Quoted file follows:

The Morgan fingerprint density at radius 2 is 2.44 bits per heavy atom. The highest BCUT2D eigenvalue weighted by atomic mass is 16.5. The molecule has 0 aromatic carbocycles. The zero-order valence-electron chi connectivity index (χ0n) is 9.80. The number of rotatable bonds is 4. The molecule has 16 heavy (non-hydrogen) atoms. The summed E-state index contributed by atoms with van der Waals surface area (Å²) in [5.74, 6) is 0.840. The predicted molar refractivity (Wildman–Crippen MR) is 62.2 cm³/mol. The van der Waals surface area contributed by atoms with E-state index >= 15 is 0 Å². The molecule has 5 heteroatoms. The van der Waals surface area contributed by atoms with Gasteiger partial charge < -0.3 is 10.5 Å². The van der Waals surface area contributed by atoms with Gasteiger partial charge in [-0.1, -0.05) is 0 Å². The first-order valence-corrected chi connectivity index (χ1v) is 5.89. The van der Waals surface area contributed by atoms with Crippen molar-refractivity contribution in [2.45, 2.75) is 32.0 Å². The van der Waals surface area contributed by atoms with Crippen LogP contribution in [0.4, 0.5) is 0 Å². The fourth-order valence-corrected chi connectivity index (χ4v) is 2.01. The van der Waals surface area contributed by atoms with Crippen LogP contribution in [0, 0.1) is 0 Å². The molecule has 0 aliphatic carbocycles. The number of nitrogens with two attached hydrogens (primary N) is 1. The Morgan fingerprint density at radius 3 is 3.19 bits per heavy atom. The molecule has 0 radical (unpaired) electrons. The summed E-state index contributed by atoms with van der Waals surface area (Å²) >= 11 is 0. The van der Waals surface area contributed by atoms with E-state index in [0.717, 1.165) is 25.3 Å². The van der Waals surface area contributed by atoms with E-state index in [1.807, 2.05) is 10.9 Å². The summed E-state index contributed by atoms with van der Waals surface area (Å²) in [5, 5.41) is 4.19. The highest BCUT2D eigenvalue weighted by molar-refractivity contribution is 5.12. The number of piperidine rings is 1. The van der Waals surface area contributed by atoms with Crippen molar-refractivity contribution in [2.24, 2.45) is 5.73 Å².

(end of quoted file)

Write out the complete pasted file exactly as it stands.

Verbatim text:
The Morgan fingerprint density at radius 2 is 2.44 bits per heavy atom. The highest BCUT2D eigenvalue weighted by atomic mass is 16.5. The molecule has 0 aromatic carbocycles. The zero-order valence-electron chi connectivity index (χ0n) is 9.80. The number of rotatable bonds is 4. The molecule has 16 heavy (non-hydrogen) atoms. The summed E-state index contributed by atoms with van der Waals surface area (Å²) in [5.74, 6) is 0.840. The predicted molar refractivity (Wildman–Crippen MR) is 62.2 cm³/mol. The van der Waals surface area contributed by atoms with E-state index >= 15 is 0 Å². The molecule has 5 heteroatoms. The van der Waals surface area contributed by atoms with Gasteiger partial charge < -0.3 is 10.5 Å². The van der Waals surface area contributed by atoms with Gasteiger partial charge in [-0.1, -0.05) is 0 Å². The first-order valence-corrected chi connectivity index (χ1v) is 5.89. The van der Waals surface area contributed by atoms with Crippen molar-refractivity contribution in [2.45, 2.75) is 32.0 Å². The van der Waals surface area contributed by atoms with Crippen LogP contribution in [0.4, 0.5) is 0 Å². The fourth-order valence-corrected chi connectivity index (χ4v) is 2.01. The van der Waals surface area contributed by atoms with Crippen LogP contribution in [0, 0.1) is 0 Å². The molecule has 0 aliphatic carbocycles. The number of nitrogens with two attached hydrogens (primary N) is 1. The Morgan fingerprint density at radius 3 is 3.19 bits per heavy atom. The molecule has 0 radical (unpaired) electrons. The summed E-state index contributed by atoms with van der Waals surface area (Å²) >= 11 is 0. The van der Waals surface area contributed by atoms with E-state index in [0.717, 1.165) is 25.3 Å². The van der Waals surface area contributed by atoms with E-state index in [1.807, 2.05) is 10.9 Å². The summed E-state index contributed by atoms with van der Waals surface area (Å²) in [5, 5.41) is 4.19. The highest BCUT2D eigenvalue weighted by molar-refractivity contribution is 5.12. The number of piperidine rings is 1. The van der Waals surface area contributed by atoms with Crippen molar-refractivity contribution in [2.24, 2.45) is 5.73 Å².